Genres: Contemporary, Young Adult
Published by Penguin on August 18th 2015
Also by this author: My Life Next Door
Format: Audiobook (432 pages) • Source: Scribd
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A surprising, utterly romantic companion to My Life Next Door—great for fans of Sarah Dessen and Jenny Han
Tim Mason was The Boy Most Likely To find the liquor cabinet blindfolded, need a liver transplant, and drive his car into a house.
Alice Garrett was The Girl Most Likely To . . . well, not date her little brother’s baggage-burdened best friend, for starters.
For Tim, it wouldn’t be smart to fall for Alice. For Alice, nothing could be scarier than falling for Tim. But Tim has never been known for making the smart choice, and Alice is starting to wonder if the “smart” choice is always the right one. When these two crash into each other, they crash hard.
Then the unexpected consequences of Tim’s wild days come back to shock him. He finds himself in a situation that isn’t all it appears to be, that he never could have predicted . . . but maybe should have.
And Alice is caught in the middle.
Told in Tim’s and Alice’s distinctive, disarming, entirely compelling voices, this novel is for readers of The Spectacular Now, Nick and Norah’s Infinite Playlist, and Paper Towns.
I AM SAD AND DISAPPOINTED. I don’t know how else to start this review. 🙁 In the first book, I didn’t really like Tim at all. He grew on me, for sure, but not enough to make me say “hey I’d love to read a book about him.” Regardless, when I saw this one on Scribd, I thought it’d be a perfect audiobook to start. I was pretty interested at the beginning and Tim continued to grow on me even more. And then the TWIST happened (which happens so early in the book that it feels weird to call it a spoiler?) and everything went downhill. Don’t worry, I’ll be spoiler-free for a while. In the most general terms I can say, I didn’t MIND this turn of events. It’s not what I was expecting when I set out to read this book, but it also wasn’t surprising. I knew exactly what was going to happen when certain things started happening. Sorry for the vagueness, but go with it. Regardless, I don’t think this particular element of the story (which turned into pretty much the entire plot) bothered me like it may have bothered others. I didn’t care about Tim much so it didn’t upset me that this was happening to him. I was intrigued but slowly that interest waned. I had a big feeling of what was going to happen by the end of the book, so it all felt pointless to me. There were some pretty big glaring holes that for some reason no one was thinking of. I was rolling my eyes and scratching my head quite a bit throughout the whole thing.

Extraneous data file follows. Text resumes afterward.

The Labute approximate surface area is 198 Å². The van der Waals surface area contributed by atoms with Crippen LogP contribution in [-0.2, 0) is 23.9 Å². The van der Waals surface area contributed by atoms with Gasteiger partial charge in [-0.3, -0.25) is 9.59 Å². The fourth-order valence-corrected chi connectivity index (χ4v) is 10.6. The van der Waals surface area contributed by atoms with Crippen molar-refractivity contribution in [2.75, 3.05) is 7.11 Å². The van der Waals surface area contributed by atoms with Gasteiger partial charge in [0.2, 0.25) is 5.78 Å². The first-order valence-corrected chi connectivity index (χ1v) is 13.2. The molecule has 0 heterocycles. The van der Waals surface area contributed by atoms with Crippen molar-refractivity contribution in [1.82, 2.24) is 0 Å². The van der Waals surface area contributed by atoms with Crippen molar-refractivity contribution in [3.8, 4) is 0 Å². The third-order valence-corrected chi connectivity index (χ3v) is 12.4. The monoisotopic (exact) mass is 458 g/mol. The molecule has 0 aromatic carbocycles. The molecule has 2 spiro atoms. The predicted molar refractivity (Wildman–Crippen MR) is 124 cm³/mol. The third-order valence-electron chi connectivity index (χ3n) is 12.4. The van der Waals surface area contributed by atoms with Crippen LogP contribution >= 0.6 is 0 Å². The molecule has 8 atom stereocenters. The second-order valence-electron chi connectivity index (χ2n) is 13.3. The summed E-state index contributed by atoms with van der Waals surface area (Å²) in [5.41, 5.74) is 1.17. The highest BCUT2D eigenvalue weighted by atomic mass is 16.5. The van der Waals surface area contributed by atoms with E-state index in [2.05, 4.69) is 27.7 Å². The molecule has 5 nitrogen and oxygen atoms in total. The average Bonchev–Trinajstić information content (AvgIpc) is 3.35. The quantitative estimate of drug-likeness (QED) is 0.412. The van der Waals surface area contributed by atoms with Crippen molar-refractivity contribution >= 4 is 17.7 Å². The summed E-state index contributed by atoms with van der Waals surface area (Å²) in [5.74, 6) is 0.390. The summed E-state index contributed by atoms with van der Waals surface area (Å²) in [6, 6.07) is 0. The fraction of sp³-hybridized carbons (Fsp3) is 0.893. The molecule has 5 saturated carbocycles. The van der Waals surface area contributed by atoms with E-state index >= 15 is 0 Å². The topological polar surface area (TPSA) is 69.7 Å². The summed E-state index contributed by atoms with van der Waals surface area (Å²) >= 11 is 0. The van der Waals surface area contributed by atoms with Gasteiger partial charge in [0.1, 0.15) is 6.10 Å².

AND now for the spoilers, hidden neatly in here before I wrap up the review: View Spoiler »Okay so a girl starts lurking around the house, looking for Tim. I immediately knew she was either pregnant at the time or had a baby – that was Tim’s. Or something. So, of course, this happens. Tim freaks out but just jumps right into the role because (a) she’s planning an adoption and he thinks that’s fine and (b) he just BELIEVES the child is his because it has red hair and a cleft chin, like he does. OK. I understand that those are not common attributes, but STILL, no matter what – if someone (you don’t even remember sleeping with) comes and tells you that a kid is yours, you get a paternity test. Period. I don’t care if that kid even has three arms like you do. TAKE A TEST. RIGHT AWAY. YOU FUCKING IDIOT. I don’t know really anything about genes (I don’t remember at least) but I do know that those attributes that make him look like Tim are recessive. It’s very possible someone on the girl’s side of the family also has red hair and a cleft chin. Or on the father’s side, if it’s not Tim’s. I really couldn’t get this issue out of my brain throughout the whole book so that truly dampened my enjoyment. I mean, if your book could be “solved” with one little test in the first 30 pages, I don’t want it to exist. I’m sorry. No matter how much I loved the companion book or how much I love the characters. So of course, we get to the end, and everyone finally thinks a paternity test is a good idea. He takes the test and figures out – DUH – that he’s not the father. Who woulda thought? Oh wait. Me. From the very beginning. « Hide Spoiler I really didn’t think that this particular storyline would bother me that much, but it did. It’s not because I loved Tim and wanted more for him, but because it all felt stupid and unnecessary and preventable.
Now that Tim’s shit is out of the way, I’ll move on to Alice. As a character, I just didn’t connect with her at all. Honestly she has all the makings of someone I’d like, but I didn’t feel it. I think the biggest reason was because Tim’s issues were so HUGE and his chapters were more frequent than hers. This book did not need two points of view at all. I would have been completely satisfied (that’s an exaggeration I guess) with just Tim’s. Her problems with money and her father’s health were definitely big, but they never got the right amount of attention. It just wasn’t necessary.
Because I didn’t care much about Alice or Tim, really, I couldn’t even ship them too much. I’m glad they were trying things out because they seemed like a good pair, but whatever. ¯\_(ツ)_/¯ No feels or swoons or anything. I actually rolled my eyes a bit and cringed during the inevitable they-finally-hooked-up scene. Not a fan. Not sure why, but it just didn’t work.
I also hate that I didn’t like the writing too much. Tim’s voice felt weird. I didn’t get the way he talked in awkwardly phrased sentences… ESPECIALLY because we know that he’s smart, based on everything that happens in the previous book. I don’t know how to describe it, but it just didn’t jive with me.
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